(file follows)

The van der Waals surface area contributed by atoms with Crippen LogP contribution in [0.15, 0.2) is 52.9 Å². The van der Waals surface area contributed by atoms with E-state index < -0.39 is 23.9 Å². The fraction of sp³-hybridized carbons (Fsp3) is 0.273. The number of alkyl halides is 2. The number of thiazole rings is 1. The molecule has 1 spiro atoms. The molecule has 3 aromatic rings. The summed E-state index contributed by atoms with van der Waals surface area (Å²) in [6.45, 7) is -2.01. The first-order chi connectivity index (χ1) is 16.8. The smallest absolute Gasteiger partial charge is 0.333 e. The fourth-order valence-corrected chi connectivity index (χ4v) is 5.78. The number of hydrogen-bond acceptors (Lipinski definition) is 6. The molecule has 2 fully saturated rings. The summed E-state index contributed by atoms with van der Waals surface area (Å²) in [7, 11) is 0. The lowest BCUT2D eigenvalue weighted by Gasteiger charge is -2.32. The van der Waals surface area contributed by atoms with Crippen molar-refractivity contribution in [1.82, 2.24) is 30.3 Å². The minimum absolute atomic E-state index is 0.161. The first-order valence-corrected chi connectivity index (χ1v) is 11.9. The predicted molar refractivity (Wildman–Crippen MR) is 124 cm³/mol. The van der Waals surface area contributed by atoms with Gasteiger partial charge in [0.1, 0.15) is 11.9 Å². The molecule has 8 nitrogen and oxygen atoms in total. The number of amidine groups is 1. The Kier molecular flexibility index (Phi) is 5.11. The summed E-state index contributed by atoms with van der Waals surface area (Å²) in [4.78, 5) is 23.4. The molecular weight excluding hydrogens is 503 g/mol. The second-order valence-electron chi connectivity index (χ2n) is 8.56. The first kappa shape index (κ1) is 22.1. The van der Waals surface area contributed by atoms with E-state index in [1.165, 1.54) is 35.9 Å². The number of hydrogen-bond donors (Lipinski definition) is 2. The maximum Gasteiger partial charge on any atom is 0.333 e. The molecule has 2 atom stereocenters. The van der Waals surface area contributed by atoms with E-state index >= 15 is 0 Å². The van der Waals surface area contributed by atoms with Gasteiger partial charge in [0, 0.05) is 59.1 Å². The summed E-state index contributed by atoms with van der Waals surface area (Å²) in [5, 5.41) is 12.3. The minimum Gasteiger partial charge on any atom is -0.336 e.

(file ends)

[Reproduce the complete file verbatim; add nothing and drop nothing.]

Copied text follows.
The van der Waals surface area contributed by atoms with Crippen LogP contribution in [0.15, 0.2) is 52.9 Å². The van der Waals surface area contributed by atoms with E-state index < -0.39 is 23.9 Å². The fraction of sp³-hybridized carbons (Fsp3) is 0.273. The number of alkyl halides is 2. The number of thiazole rings is 1. The molecule has 1 spiro atoms. The molecule has 3 aromatic rings. The summed E-state index contributed by atoms with van der Waals surface area (Å²) in [6.45, 7) is -2.01. The first-order chi connectivity index (χ1) is 16.8. The smallest absolute Gasteiger partial charge is 0.333 e. The fourth-order valence-corrected chi connectivity index (χ4v) is 5.78. The number of hydrogen-bond acceptors (Lipinski definition) is 6. The molecule has 2 fully saturated rings. The summed E-state index contributed by atoms with van der Waals surface area (Å²) in [7, 11) is 0. The lowest BCUT2D eigenvalue weighted by Gasteiger charge is -2.32. The van der Waals surface area contributed by atoms with Crippen molar-refractivity contribution in [1.82, 2.24) is 30.3 Å². The minimum absolute atomic E-state index is 0.161. The first-order valence-corrected chi connectivity index (χ1v) is 11.9. The predicted molar refractivity (Wildman–Crippen MR) is 124 cm³/mol. The van der Waals surface area contributed by atoms with Gasteiger partial charge in [0.1, 0.15) is 11.9 Å². The molecule has 8 nitrogen and oxygen atoms in total. The number of amidine groups is 1. The Kier molecular flexibility index (Phi) is 5.11. The summed E-state index contributed by atoms with van der Waals surface area (Å²) in [4.78, 5) is 23.4. The molecular weight excluding hydrogens is 503 g/mol. The second-order valence-electron chi connectivity index (χ2n) is 8.56. The first kappa shape index (κ1) is 22.1. The van der Waals surface area contributed by atoms with E-state index in [1.165, 1.54) is 35.9 Å². The number of hydrogen-bond donors (Lipinski definition) is 2. The maximum Gasteiger partial charge on any atom is 0.333 e. The molecule has 2 atom stereocenters. The van der Waals surface area contributed by atoms with E-state index >= 15 is 0 Å². The van der Waals surface area contributed by atoms with Gasteiger partial charge in [0, 0.05) is 59.1 Å². The summed E-state index contributed by atoms with van der Waals surface area (Å²) in [5, 5.41) is 12.3. The minimum Gasteiger partial charge on any atom is -0.336 e.